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Albemarle’s Paris Grove development in Australind approved by Regional Joint Development Assessment Panel

Headshot of Sean Van Der Wielen
Sean Van Der WielenHarvey-Waroona Reporter
Albemarle Australia’s plans for a new, long term accommodation precinct in Australind has been approved by the Joint Development Assessment Panel. Pictured is site director Daniel O’Shea at the company’s South West lithium plant.
Camera IconAlbemarle Australia’s plans for a new, long term accommodation precinct in Australind has been approved by the Joint Development Assessment Panel. Pictured is site director Daniel O’Shea at the company’s South West lithium plant. Credit: The West Australian

A major $126 million workforce accommodation development in the South West has been given the green light.

Albemarle’s proposal to accommodate up to 850 workers from its Kemerton lithium hydroxide processing plant in Australind has been approved by the Regional Joint Development Assessment.

The project had the support of the Shire of Harvey, who said “there is no justification for the application to be refused” in its responsible authority report.

An Albemarle spokesperson said it welcomed the JDAP’s decision from March 31.

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“Development of this long term, sustainable and socially integrated precinct for Albemarle’s construction and future operations workforce is critical to the proposed expansion of the Kemerton Lithium Hydroxide Processing Plant over coming decades,” they said.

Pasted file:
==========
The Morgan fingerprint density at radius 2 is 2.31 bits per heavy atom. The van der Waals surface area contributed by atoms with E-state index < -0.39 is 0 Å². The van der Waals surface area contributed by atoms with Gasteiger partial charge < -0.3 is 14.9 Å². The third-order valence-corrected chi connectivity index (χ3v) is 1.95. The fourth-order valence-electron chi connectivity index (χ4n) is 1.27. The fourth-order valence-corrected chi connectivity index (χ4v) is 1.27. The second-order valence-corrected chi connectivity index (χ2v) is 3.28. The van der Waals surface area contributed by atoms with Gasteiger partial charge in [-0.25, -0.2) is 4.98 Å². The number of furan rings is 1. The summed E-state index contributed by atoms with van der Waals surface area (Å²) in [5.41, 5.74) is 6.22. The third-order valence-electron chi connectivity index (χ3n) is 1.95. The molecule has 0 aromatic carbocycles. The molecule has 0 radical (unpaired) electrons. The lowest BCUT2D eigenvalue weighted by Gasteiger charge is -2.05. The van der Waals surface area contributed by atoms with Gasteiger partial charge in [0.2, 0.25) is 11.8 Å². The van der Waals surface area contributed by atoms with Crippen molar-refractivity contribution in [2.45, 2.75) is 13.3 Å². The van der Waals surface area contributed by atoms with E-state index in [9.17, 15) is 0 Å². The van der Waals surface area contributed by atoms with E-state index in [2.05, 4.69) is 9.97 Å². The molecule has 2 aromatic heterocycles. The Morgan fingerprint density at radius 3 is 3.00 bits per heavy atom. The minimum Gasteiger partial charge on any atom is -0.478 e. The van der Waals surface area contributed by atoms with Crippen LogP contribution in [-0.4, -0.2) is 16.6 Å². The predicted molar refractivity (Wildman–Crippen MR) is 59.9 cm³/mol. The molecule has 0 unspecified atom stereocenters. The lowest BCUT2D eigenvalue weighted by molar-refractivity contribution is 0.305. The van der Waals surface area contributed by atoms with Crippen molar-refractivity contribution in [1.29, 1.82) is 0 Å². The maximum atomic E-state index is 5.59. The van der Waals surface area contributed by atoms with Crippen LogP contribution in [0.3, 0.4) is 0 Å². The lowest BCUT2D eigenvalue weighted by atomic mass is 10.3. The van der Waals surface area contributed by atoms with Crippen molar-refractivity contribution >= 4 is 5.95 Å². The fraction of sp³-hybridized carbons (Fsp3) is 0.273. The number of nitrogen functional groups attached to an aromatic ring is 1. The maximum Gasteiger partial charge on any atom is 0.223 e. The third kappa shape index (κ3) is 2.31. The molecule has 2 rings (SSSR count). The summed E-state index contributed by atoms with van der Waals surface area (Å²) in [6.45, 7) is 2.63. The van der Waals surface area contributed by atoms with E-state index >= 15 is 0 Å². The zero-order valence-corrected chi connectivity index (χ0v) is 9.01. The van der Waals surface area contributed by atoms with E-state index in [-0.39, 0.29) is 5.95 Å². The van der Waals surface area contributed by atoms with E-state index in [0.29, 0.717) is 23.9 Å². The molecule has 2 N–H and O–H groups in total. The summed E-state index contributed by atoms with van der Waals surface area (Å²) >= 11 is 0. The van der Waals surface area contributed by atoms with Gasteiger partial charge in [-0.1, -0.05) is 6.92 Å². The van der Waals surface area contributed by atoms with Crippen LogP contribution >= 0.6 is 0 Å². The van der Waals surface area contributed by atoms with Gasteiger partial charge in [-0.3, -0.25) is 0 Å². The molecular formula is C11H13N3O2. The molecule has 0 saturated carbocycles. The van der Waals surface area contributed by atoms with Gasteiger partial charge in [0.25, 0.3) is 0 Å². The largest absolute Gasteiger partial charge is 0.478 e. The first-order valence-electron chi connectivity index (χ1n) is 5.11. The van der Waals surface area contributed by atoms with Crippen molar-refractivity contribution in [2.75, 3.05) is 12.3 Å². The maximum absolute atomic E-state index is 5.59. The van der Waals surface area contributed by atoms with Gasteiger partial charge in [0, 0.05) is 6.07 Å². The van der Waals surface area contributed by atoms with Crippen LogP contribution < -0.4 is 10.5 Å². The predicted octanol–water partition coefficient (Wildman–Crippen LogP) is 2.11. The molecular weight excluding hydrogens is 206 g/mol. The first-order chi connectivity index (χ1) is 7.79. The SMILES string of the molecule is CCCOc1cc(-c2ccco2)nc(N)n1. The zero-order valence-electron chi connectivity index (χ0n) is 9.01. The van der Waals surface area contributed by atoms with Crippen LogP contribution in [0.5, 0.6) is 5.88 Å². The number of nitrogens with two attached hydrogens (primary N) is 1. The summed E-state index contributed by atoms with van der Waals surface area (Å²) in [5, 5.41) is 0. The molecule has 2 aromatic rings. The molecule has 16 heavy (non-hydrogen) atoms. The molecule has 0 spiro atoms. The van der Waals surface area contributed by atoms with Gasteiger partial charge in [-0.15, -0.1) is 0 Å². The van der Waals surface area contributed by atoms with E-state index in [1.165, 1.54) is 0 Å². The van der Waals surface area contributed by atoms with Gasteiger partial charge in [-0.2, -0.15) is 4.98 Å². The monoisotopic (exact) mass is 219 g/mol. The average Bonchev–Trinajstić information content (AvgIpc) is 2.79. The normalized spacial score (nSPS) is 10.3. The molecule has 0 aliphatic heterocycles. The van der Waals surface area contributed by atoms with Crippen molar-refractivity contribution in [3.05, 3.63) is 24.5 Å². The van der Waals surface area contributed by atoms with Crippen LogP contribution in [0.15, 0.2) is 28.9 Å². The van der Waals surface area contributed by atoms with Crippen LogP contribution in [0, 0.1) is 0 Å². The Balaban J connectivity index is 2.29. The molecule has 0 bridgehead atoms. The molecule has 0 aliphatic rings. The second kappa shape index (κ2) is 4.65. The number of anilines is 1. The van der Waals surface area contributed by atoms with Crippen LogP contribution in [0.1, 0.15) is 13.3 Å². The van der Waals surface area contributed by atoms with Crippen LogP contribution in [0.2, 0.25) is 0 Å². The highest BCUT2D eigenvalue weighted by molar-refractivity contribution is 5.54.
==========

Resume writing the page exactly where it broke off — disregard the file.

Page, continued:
According to the company’s plan, the Paris Grove development will initially consist of a mixture of workforce villas and a “small number” of homes, before gradually being transformed into a normal residential housing estate for company staff.

The plan did not face the same objections from the local council as the company’s Binningup workers camp proposal, with the Shire of Harvey describing it as a “seriously entertained planning proposal” in its submission to the Regional JDAP.

Within the Shire’s submissions to JDAP, it was stated any concerns could be “adequately addressed” through conditions already placed on the proposal.

Albemarle said it had consulted with a “broad range” of stakeholders about the Paris Grove development.

“(We) will now move to set up a Paris Grove Community Reference Group to create a forum to allow for ongoing community input into the development and operations of the precinct,” a spokesperson said.

The company said “no decision” had been made on the Binningup workforce accommodation plan, which was approved by the Regional JDAP in October last year.

When announced by Albemarle in December, the Paris Grove development was touted by the company as a “new, long-term proposition” which will be developed in stages as the needs of its workforce changes.

At the time, Albemarle Australia country manager Beverley East said the longer-term approach had been influenced by community feedback, as well as a fresh analysis of the company’s future workforce needs.

“The global outlook for lithium is very strong and underpins the worldwide transition to clean energy,” she said.

“We are also aware of the ongoing shortage of short-term accommodation and long-term residential housing in the South West and want to ensure we don’t add to that pressure already in the market.”

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